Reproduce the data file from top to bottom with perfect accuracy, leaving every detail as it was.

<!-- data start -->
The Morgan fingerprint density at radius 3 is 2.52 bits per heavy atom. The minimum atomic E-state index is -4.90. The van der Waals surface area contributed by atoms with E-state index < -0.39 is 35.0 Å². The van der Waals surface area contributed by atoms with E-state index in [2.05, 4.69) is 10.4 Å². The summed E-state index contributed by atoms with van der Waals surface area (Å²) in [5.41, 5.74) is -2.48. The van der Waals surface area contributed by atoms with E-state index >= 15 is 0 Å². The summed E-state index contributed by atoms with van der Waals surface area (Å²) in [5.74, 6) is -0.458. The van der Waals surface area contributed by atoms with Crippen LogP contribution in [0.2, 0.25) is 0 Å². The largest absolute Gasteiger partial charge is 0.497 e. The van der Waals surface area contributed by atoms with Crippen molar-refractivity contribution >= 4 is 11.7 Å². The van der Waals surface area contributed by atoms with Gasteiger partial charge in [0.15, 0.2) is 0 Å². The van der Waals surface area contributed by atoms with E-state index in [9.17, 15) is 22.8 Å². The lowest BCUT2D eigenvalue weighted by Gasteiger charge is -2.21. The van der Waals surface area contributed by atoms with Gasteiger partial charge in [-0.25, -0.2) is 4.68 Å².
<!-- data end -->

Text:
The Morgan fingerprint density at radius 3 is 2.52 bits per heavy atom. The minimum atomic E-state index is -4.90. The van der Waals surface area contributed by atoms with E-state index < -0.39 is 35.0 Å². The van der Waals surface area contributed by atoms with E-state index in [2.05, 4.69) is 10.4 Å². The summed E-state index contributed by atoms with van der Waals surface area (Å²) in [5.41, 5.74) is -2.48. The van der Waals surface area contributed by atoms with E-state index >= 15 is 0 Å². The summed E-state index contributed by atoms with van der Waals surface area (Å²) in [5.74, 6) is -0.458. The van der Waals surface area contributed by atoms with Crippen LogP contribution in [0.2, 0.25) is 0 Å². The largest absolute Gasteiger partial charge is 0.497 e. The van der Waals surface area contributed by atoms with Crippen molar-refractivity contribution >= 4 is 11.7 Å². The van der Waals surface area contributed by atoms with Gasteiger partial charge in [0.15, 0.2) is 0 Å². The van der Waals surface area contributed by atoms with E-state index in [9.17, 15) is 22.8 Å². The lowest BCUT2D eigenvalue weighted by Gasteiger charge is -2.21. The van der Waals surface area contributed by atoms with Gasteiger partial charge in [-0.25, -0.2) is 4.68 Å².